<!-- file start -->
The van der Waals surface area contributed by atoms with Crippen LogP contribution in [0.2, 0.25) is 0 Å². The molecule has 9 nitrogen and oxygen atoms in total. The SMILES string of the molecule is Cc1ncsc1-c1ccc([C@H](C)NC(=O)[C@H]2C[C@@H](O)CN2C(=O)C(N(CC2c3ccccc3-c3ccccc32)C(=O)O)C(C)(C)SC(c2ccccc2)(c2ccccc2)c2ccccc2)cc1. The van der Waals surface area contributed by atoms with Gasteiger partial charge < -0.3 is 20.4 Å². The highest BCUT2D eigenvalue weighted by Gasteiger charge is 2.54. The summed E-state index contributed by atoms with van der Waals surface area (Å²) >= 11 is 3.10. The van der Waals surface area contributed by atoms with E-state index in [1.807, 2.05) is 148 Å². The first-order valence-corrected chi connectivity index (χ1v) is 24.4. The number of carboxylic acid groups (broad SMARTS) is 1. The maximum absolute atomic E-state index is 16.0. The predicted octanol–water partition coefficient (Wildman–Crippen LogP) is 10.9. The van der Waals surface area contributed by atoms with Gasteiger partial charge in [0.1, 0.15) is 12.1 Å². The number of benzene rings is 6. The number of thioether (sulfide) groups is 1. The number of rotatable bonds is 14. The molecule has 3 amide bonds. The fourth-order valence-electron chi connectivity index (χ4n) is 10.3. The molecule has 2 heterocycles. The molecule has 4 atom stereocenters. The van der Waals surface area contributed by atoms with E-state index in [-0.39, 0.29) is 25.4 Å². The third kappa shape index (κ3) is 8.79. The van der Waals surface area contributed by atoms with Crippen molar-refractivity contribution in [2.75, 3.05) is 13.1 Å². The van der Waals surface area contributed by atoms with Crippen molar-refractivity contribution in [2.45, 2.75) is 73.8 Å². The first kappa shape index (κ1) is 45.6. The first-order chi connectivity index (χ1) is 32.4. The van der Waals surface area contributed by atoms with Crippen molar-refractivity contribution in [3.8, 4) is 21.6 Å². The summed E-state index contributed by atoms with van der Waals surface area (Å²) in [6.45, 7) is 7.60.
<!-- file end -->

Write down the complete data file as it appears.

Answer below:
The van der Waals surface area contributed by atoms with Crippen LogP contribution in [0.2, 0.25) is 0 Å². The molecule has 9 nitrogen and oxygen atoms in total. The SMILES string of the molecule is Cc1ncsc1-c1ccc([C@H](C)NC(=O)[C@H]2C[C@@H](O)CN2C(=O)C(N(CC2c3ccccc3-c3ccccc32)C(=O)O)C(C)(C)SC(c2ccccc2)(c2ccccc2)c2ccccc2)cc1. The van der Waals surface area contributed by atoms with Gasteiger partial charge < -0.3 is 20.4 Å². The highest BCUT2D eigenvalue weighted by Gasteiger charge is 2.54. The summed E-state index contributed by atoms with van der Waals surface area (Å²) >= 11 is 3.10. The van der Waals surface area contributed by atoms with E-state index in [1.807, 2.05) is 148 Å². The first-order valence-corrected chi connectivity index (χ1v) is 24.4. The number of carboxylic acid groups (broad SMARTS) is 1. The maximum absolute atomic E-state index is 16.0. The predicted octanol–water partition coefficient (Wildman–Crippen LogP) is 10.9. The van der Waals surface area contributed by atoms with Gasteiger partial charge in [0.1, 0.15) is 12.1 Å². The number of benzene rings is 6. The number of thioether (sulfide) groups is 1. The number of rotatable bonds is 14. The molecule has 3 amide bonds. The fourth-order valence-electron chi connectivity index (χ4n) is 10.3. The molecule has 2 heterocycles. The molecule has 4 atom stereocenters. The van der Waals surface area contributed by atoms with E-state index in [-0.39, 0.29) is 25.4 Å². The third kappa shape index (κ3) is 8.79. The van der Waals surface area contributed by atoms with Crippen molar-refractivity contribution in [2.75, 3.05) is 13.1 Å². The van der Waals surface area contributed by atoms with Crippen molar-refractivity contribution in [2.45, 2.75) is 73.8 Å². The first kappa shape index (κ1) is 45.6. The first-order chi connectivity index (χ1) is 32.4. The van der Waals surface area contributed by atoms with Crippen molar-refractivity contribution in [3.8, 4) is 21.6 Å². The summed E-state index contributed by atoms with van der Waals surface area (Å²) in [6.45, 7) is 7.60.